On 12/17/2012 4:31 PM, meekerdb wrote:
On 12/17/2012 1:15 PM, Quentin Anciaux wrote:
ISTM that consistency is the fact that you can't have contradiction.
In some logics you're allowed to have contradictions, but the rules of
inference don't permit you to prove everything from a contradiction.
I think they are then called 'para-consistent'.
Incompletness that you can't prove every proposition.
No, incompleteness is you can't prove every true proposition. Which
implies there is some measure of 'true' other than 'provable'.
Is there a logic that does not recognize a proposition to be true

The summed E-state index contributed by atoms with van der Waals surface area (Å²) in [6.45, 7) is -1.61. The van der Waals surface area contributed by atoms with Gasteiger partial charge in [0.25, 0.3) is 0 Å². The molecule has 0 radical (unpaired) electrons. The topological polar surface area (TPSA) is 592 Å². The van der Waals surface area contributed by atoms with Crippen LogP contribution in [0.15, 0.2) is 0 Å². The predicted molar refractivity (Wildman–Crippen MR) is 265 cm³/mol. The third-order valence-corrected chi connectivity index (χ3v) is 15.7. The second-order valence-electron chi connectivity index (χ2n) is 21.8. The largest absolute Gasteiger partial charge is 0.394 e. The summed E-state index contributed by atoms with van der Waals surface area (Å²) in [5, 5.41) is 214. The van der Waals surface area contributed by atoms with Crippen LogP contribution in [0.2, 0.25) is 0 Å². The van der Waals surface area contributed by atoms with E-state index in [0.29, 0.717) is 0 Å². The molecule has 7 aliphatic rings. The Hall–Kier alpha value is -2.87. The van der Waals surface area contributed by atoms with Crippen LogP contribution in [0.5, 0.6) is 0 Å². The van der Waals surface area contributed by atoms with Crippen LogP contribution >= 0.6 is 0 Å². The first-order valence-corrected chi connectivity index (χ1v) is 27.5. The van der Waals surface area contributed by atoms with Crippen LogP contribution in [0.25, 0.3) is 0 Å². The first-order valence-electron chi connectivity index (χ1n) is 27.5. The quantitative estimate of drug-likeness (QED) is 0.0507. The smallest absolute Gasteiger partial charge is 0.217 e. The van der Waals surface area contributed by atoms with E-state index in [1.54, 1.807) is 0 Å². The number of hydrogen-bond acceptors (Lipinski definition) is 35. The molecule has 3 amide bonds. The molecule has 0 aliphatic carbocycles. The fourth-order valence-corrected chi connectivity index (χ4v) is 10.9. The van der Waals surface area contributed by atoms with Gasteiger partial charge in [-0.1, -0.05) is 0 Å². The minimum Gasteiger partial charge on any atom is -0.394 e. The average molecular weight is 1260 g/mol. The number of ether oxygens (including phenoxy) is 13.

or false unless there is an accessible proof for it? Accessible is hard
for me to define canonically, but one could think of it as being able to
build a model (via constructive or none constructive means) of the
proposition with a theory (or some extension thereof) that includes the
I am trying to see if we can use the way that towers of theories
are allowed by the incompleteness theorems...
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